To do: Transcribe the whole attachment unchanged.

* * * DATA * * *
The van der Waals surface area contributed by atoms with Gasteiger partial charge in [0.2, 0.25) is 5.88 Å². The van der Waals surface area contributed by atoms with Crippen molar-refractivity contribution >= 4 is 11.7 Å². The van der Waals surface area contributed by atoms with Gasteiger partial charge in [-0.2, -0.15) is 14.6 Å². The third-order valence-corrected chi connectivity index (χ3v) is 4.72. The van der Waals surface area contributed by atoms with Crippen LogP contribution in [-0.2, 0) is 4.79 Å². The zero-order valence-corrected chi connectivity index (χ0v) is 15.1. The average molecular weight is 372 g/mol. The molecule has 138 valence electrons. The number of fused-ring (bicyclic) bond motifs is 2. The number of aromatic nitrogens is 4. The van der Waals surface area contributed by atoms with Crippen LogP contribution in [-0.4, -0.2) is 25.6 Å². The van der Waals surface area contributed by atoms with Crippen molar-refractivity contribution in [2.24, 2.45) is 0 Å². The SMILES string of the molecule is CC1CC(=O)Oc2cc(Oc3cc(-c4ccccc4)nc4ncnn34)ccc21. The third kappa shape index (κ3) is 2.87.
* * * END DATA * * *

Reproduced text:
The van der Waals surface area contributed by atoms with Gasteiger partial charge in [0.2, 0.25) is 5.88 Å². The van der Waals surface area contributed by atoms with Crippen molar-refractivity contribution >= 4 is 11.7 Å². The van der Waals surface area contributed by atoms with Gasteiger partial charge in [-0.2, -0.15) is 14.6 Å². The third-order valence-corrected chi connectivity index (χ3v) is 4.72. The van der Waals surface area contributed by atoms with Crippen LogP contribution in [-0.2, 0) is 4.79 Å². The zero-order valence-corrected chi connectivity index (χ0v) is 15.1. The average molecular weight is 372 g/mol. The molecule has 138 valence electrons. The number of fused-ring (bicyclic) bond motifs is 2. The number of aromatic nitrogens is 4. The van der Waals surface area contributed by atoms with Crippen LogP contribution in [-0.4, -0.2) is 25.6 Å². The van der Waals surface area contributed by atoms with Crippen molar-refractivity contribution in [2.24, 2.45) is 0 Å². The SMILES string of the molecule is CC1CC(=O)Oc2cc(Oc3cc(-c4ccccc4)nc4ncnn34)ccc21. The third kappa shape index (κ3) is 2.87.